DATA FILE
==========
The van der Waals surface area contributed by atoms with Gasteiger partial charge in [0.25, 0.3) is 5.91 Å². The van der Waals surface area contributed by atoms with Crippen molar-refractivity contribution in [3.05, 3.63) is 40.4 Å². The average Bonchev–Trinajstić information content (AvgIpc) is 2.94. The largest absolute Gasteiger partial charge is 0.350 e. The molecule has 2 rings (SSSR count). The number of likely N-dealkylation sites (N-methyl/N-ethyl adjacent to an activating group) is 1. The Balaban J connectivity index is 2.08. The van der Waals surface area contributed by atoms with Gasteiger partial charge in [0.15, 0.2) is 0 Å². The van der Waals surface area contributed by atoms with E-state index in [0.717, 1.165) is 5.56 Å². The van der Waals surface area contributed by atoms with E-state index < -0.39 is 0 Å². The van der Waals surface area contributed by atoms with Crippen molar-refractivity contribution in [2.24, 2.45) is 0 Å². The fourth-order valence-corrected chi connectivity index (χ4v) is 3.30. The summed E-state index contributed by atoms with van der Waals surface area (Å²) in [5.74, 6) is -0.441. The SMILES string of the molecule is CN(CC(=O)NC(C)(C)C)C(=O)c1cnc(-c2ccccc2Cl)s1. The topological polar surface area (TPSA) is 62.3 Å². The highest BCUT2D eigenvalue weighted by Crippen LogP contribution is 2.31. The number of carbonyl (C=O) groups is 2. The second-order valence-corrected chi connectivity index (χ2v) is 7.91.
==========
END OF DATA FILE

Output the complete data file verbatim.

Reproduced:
The van der Waals surface area contributed by atoms with Gasteiger partial charge in [0.25, 0.3) is 5.91 Å². The van der Waals surface area contributed by atoms with Crippen molar-refractivity contribution in [3.05, 3.63) is 40.4 Å². The average Bonchev–Trinajstić information content (AvgIpc) is 2.94. The largest absolute Gasteiger partial charge is 0.350 e. The molecule has 2 rings (SSSR count). The number of likely N-dealkylation sites (N-methyl/N-ethyl adjacent to an activating group) is 1. The Balaban J connectivity index is 2.08. The van der Waals surface area contributed by atoms with Gasteiger partial charge in [0.15, 0.2) is 0 Å². The van der Waals surface area contributed by atoms with E-state index in [0.717, 1.165) is 5.56 Å². The van der Waals surface area contributed by atoms with E-state index < -0.39 is 0 Å². The van der Waals surface area contributed by atoms with Crippen molar-refractivity contribution in [2.24, 2.45) is 0 Å². The fourth-order valence-corrected chi connectivity index (χ4v) is 3.30. The summed E-state index contributed by atoms with van der Waals surface area (Å²) in [5.74, 6) is -0.441. The SMILES string of the molecule is CN(CC(=O)NC(C)(C)C)C(=O)c1cnc(-c2ccccc2Cl)s1. The topological polar surface area (TPSA) is 62.3 Å². The highest BCUT2D eigenvalue weighted by Crippen LogP contribution is 2.31. The number of carbonyl (C=O) groups is 2. The second-order valence-corrected chi connectivity index (χ2v) is 7.91.